Given the intensity of the scrutiny, small wonder that many nations seek outside help to ensure they are ready for the glare of publicity. In the case of Brazil, it has made PwC its main outside adviser for the 2014 FIFA World Cup, which kicks off this month. Soon after Brazil won the race to host the event in 2007, PwC was selected to evaluate how best to prepare the country’s infrastructure for the influx of tens of thousands of visitors. The firm was hired again in October 2013 to assist with the final preparations.
‘Mega events like the World Cup are not just about building stadiums,’ says Mauricio Girardello, a partner at PwC until 2012, who helped spearhead Brazil’s preparations and who now works at consultancy TBA Advisors in São Paulo. ‘The World Cup places unusual strains on a nation’s airports, transport links, hotels and security. Getting everything up to scratch takes years and many billions of dollars of investment.’
The Brazilian government was attracted by PwC’s considerable experience in stewarding such projects. Girardello had already done similar work for the World Cups in South Africa in 2010 and Germany in 2006. He even subsequently wrote a book on the run-up to the 2010 event.
Potential for catastrophe
The first lesson from studying such events, Girardello argues, is that plenty can go wrong. The 1972 Munich Olympics, for example, is largely remembered for a terrorist attack that ended in the massacre of 11 Israeli athletes and coaches and a German police officer. Tragedies on that scale have been rare, but glitches such as the electrical storm that cut off TV coverage of the 2008 UEFA European Championship semi-final match in Switzerland between Germany and Turkey for about 10 minutes can also dent a reputation for organisational competence. Such technical problems can be avoided, Girardello says, by using backup systems.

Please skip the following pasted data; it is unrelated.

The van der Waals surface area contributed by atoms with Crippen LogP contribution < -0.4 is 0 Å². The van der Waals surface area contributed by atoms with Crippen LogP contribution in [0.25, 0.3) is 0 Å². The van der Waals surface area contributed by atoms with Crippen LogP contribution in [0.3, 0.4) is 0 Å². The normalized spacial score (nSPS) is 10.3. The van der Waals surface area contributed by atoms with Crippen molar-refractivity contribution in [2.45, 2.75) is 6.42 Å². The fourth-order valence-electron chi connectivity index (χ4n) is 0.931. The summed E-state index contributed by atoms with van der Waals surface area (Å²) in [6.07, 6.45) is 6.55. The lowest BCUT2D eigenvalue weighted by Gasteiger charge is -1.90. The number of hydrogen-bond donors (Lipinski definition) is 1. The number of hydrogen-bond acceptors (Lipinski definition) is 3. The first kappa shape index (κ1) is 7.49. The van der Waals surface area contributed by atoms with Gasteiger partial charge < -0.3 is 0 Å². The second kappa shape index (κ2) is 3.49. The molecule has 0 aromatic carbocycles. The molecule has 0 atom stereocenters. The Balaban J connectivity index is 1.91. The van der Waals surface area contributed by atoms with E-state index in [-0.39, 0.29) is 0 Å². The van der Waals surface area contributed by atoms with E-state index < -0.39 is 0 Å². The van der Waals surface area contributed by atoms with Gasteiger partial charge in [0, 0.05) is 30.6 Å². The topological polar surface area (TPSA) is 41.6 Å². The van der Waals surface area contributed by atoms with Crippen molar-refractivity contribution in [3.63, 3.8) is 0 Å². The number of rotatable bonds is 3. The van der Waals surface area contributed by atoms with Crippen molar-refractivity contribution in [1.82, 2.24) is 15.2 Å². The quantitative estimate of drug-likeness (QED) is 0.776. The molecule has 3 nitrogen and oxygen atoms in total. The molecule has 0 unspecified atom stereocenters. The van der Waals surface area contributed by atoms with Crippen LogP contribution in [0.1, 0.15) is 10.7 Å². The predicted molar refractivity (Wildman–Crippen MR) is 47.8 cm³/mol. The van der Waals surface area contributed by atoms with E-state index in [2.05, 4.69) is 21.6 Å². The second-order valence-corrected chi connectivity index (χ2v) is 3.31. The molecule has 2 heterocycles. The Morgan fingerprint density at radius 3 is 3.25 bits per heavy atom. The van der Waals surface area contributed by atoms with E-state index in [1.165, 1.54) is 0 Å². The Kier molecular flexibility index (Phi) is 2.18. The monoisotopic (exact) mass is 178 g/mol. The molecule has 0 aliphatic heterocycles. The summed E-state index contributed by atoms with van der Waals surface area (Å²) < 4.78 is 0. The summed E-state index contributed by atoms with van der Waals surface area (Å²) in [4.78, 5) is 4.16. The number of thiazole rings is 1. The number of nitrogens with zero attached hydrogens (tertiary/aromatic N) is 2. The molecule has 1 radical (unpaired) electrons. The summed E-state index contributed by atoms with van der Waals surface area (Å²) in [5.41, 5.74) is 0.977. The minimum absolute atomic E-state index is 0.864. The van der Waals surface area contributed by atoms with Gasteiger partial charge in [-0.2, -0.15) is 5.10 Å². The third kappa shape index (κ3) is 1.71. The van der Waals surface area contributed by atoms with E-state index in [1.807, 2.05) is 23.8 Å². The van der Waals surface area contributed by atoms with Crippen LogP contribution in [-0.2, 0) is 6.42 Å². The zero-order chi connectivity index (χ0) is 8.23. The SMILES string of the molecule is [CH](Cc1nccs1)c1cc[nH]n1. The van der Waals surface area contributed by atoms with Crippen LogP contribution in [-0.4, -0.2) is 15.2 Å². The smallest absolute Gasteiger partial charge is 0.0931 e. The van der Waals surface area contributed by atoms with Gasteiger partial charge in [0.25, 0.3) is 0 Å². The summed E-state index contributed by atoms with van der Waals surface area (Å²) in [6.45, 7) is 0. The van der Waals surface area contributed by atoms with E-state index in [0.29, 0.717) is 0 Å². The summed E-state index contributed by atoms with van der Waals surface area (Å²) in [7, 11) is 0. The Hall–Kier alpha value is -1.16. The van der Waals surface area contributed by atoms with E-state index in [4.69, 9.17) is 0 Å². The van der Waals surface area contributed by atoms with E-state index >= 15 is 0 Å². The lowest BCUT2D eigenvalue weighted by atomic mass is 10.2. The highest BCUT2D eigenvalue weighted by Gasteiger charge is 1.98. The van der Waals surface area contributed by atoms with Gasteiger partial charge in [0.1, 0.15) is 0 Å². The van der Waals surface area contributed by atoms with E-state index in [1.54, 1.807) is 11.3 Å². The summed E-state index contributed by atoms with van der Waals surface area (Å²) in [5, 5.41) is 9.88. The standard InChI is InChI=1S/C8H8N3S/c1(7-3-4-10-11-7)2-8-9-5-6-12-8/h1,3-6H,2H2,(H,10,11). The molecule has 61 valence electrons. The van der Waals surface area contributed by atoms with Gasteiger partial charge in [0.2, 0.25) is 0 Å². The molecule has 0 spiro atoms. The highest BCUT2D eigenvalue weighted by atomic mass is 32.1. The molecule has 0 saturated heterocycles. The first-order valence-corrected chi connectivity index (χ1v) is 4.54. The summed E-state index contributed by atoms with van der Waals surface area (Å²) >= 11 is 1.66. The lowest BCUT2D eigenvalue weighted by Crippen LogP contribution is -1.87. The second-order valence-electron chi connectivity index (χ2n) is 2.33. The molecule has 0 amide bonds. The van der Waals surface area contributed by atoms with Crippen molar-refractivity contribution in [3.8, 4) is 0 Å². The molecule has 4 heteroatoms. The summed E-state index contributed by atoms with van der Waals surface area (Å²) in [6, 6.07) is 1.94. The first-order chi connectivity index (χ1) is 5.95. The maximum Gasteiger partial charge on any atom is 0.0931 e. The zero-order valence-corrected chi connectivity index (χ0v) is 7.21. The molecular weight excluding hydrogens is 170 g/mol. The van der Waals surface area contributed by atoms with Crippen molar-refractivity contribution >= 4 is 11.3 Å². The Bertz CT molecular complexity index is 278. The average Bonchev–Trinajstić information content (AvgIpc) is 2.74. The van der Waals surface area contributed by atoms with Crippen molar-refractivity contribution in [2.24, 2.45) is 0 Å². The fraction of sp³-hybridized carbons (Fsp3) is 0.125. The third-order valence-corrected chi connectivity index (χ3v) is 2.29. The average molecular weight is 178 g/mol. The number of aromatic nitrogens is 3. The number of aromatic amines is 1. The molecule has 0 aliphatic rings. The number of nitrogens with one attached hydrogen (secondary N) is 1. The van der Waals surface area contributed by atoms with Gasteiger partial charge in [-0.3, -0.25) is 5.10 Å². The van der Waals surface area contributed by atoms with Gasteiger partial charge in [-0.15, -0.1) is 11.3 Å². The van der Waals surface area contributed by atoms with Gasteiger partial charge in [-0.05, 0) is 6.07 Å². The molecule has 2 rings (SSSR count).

Richard Dubois, a current partner at PwC in Sao Paulo, explains that the firm was involved at the very beginning to help Brazil identify and head off such mishaps. For a start, Brazil had to choose 12 cities out of 18 contenders where matches would be played. ‘We helped several cities submit their plans to the government and to Fifa,’ he explains. ‘We interviewed all the relevant branches of the state and city government regarding the plans they had for the event and their capabilities.’ All but one of PwC’s recommendations were selected, including Cuiabá, Salvador and Natal.
Once the selection process was completed, PwC started work on a more comprehensive project of national preparedness. ‘We checked out the infrastructure these towns had in place against the plans they had proposed and produced an implementation guide.’
This exhaustive process exposed several potential worries. One was the limits of Brazil’s airports. ‘From our experience in South Africa and Germany we estimated that around 20,000 fans would try to fly to the next event within hours of one game ending,’ says Dubois. ‘Yet most of the terminals at regional airports only had the capacity to process about 1,200 passengers every hour. That was a recipe for huge delays and massive lines.’
PwC put forward a plan for increasing capacity at terminals and boosting the number of flights. Such upgrades alone were expected to cost R$8bn (US$3.6bn). The scale of the problem is illustrated by the World Economic Forum’s Global Competitiveness Report, which ranks Brazil’s airport infrastructure 134th out of 144 nations in terms of quality.
The second major concern was a shortage of hotel rooms. ‘We are not just talking about tens of thousands of ticket holders but also often their partners and families,’ explains Dubois. ‘That is no problem at all for cities like São Paulo, but it is for smaller towns.’ In addition, Brazil needed to convince private investors that extra hotel capacity could be kept full even after the event had ended.